TheDrouth

14th March 2020

Infancy
by James Mooney

The man with the black horseshoe moustache had been allocated one of the breakfast tables that stood in a row against the glass panels. The hotel was so quiet this morning that all of its breakfasters were able to sit, as in fact they did sit, against the glass...
5th March 2020

Falling asleep at the Movies: Long Day’s Journey Into Night
by Jamie Limond

Bi Gan’s Long Day’s Journey Into Night, a massive 2018 box office success in China which confused the hell out of the date-night audience it was marketed towards, has finally limped its way over to a UK distracted by Parasite. Long Day’s mixes art house boredom with trashy noir tropes and 3D, single-take gimmickry, un-bottling a whole jumble of questions about how and why we watch long, ponderous movies when we could be watching something else.
2nd March 2020

A Contest of Will : Who wrote Shakespeare? Queen Victoria, Aurelia’s Aunt, Mr Welbecker or Malvolio?
by Owen Dudley Edwards

Taking inspiration from James Shapiro’s Contested Will Owen Dudley Edwards takes a wry look at the absurdist snobbery and the sheer daftness of the ‘who really wrote Shakespeare?’ tradition.
27th February 2020

Parallel State: Lines of sight beyond the territory
by Simon Poulter

Until one month ago, British people were among the few lucky individuals on this planet that could count themselves to not only one, but even two citizenships. Facing a deterioration of the positive powers that are granted to UK-citizens, it begs the question of who has really benefitted from taking away these ‘bonus rights’. Would it be possible to reinstate this safety-net by connecting mobile and transitory points of resistance to connect to a new form of citizen-power? Meet the emerging Parallel State. Simon Poulter gives a recap of the day on which the ambitions of the Parallel State were drawn out and reviews the territory it was inescapably born into.
20th February 2020

Aesthetics, Technological Politics and the Video Age
by Ravi Sundaram

In an age of surveillance capitalism is it no longer viable to put hope in the creative possibilities Walter Benjamin believed were opened to humanity through technological advances in media? –Or can a new poetics of infrastructure disrupt the sinister operations of corporate power? Ravi Sundaram surveys the will in the media.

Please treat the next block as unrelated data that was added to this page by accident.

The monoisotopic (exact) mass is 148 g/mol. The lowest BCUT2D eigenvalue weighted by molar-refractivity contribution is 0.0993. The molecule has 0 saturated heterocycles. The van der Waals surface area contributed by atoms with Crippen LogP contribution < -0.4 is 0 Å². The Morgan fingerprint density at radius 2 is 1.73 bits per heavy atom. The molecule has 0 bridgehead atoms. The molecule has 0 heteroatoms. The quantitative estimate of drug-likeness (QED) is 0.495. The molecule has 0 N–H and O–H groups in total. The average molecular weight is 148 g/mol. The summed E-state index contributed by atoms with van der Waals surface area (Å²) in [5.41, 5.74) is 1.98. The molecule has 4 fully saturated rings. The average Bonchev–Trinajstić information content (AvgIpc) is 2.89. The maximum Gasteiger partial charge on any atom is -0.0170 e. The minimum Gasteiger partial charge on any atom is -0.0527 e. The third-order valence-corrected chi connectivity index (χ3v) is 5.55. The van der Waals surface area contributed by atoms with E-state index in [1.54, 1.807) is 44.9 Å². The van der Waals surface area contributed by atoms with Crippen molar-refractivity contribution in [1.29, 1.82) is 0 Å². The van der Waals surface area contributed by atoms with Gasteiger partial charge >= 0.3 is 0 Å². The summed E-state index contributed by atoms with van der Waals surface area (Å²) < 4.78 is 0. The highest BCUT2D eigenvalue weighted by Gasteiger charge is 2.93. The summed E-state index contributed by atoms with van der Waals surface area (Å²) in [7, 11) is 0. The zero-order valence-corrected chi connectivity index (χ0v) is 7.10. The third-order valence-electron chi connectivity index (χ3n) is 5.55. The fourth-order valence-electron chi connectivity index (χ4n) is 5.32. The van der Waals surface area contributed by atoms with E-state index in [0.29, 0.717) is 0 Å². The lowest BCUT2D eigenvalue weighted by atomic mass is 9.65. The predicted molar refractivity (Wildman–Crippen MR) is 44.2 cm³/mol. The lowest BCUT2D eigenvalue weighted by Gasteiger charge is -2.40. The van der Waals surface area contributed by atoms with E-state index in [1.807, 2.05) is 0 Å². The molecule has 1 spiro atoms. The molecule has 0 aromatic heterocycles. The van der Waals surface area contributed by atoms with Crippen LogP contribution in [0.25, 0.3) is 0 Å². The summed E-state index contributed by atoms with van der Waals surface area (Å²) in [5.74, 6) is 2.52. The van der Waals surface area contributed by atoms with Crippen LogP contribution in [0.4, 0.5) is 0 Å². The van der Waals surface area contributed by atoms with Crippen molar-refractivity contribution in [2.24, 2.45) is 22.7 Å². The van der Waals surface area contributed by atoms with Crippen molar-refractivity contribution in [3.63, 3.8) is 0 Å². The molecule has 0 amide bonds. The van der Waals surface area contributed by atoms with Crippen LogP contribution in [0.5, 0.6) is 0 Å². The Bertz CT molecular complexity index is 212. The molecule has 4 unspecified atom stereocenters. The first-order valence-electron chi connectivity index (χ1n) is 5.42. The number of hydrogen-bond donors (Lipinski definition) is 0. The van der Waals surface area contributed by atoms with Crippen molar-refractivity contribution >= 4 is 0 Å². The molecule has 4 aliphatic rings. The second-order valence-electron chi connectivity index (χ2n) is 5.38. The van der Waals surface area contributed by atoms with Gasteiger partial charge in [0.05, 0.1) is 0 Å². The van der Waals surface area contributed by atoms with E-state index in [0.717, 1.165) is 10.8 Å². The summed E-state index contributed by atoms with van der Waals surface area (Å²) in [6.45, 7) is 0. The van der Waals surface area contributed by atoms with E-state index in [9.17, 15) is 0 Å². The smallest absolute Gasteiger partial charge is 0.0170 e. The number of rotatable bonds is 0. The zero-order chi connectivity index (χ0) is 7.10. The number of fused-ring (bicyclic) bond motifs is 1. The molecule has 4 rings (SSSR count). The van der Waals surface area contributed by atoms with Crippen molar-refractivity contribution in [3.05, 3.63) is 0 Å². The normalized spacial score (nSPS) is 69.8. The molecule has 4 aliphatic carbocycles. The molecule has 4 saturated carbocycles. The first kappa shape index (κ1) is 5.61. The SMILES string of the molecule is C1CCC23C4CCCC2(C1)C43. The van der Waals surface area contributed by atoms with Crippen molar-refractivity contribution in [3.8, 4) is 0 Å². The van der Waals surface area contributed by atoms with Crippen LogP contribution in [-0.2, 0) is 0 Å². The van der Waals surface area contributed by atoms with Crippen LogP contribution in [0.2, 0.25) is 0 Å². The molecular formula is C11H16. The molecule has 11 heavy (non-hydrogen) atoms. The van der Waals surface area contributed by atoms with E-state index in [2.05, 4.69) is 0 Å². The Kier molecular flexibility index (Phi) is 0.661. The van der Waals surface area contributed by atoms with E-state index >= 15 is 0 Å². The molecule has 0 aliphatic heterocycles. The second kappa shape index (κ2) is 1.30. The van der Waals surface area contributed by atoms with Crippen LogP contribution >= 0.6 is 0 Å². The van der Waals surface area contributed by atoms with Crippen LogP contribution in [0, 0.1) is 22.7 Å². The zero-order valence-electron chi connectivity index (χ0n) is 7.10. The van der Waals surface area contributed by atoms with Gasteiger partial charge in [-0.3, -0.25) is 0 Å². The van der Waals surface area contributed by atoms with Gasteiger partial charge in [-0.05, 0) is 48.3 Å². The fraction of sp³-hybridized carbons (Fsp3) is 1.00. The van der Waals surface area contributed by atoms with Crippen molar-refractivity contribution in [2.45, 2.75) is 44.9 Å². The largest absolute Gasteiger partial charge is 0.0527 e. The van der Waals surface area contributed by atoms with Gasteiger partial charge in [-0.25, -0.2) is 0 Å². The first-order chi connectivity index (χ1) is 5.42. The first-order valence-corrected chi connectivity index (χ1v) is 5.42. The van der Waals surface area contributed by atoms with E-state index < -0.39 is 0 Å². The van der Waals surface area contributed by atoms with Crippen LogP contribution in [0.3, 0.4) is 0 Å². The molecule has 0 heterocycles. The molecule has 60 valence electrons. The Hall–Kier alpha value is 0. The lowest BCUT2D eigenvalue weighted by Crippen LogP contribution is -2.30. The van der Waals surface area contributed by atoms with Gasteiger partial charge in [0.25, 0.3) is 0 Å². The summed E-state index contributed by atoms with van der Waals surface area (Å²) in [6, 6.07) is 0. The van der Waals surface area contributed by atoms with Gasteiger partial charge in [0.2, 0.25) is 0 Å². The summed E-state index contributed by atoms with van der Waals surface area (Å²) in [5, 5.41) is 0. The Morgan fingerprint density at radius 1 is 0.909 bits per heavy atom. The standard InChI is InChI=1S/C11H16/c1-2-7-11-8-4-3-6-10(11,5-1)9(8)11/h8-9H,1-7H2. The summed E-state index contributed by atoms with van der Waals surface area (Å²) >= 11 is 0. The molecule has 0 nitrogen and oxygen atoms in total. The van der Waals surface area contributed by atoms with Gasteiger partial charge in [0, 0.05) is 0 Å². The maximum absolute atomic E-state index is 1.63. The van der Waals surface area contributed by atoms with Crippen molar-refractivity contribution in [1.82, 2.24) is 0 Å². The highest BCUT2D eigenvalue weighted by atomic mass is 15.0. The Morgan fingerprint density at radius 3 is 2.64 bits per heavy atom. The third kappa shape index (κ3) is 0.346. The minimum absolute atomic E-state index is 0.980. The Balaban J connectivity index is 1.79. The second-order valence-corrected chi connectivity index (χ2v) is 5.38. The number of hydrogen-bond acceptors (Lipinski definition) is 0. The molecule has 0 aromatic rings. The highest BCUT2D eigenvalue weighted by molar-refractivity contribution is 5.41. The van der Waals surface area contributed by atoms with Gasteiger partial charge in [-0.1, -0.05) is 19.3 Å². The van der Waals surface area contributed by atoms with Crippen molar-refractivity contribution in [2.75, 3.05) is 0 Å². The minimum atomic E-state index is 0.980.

14th February 2020

1917 AND ALL THAT
by Owen Dudley Edwards

Hailed as a significant technical achievement, Owen Dudley Edwards sees the film 1917 as a great humanising agent.
6th February 2020

Beethoven 250
by Iain Matheson

It’s a quarter millennium this year since the birth of THE Romantic hero, the Thunderer himself, Beethoven, who claimed to have taken ‘fate by the throat’ and would never ‘let it bend me completely to its will’. Iain Matheson picks his way through Beethoven’s will and his work.
31st January 2020

Does the estate have its own will? Dwelling upon the last will.
by Agnieszka Kilian

In a world proliferating in riches and injustice there seems, for the moment anyhow, little relief in the notion of generations. For Nietzsche the contract was a ‘memory of the will’, but there are other modes of control of future distribution of goods. The question here, for Agnieszka Kilian, with the last will, is who or what bequeaths, and what actually is the bequest?
31st January 2020

Jonas Staal’s Propaganda Art in the 21st Century
by Hailey Maxwell

Where would propaganda stand in the ‘early days of a better nation’ while the world is contemporaneously beset by the War on Terror, Fake News and other effects of the will of Trump and of Bannon and their likes on the contemporary political landscape? Hailey Maxwell looks through Jonas Staal’s work to open up some horizons.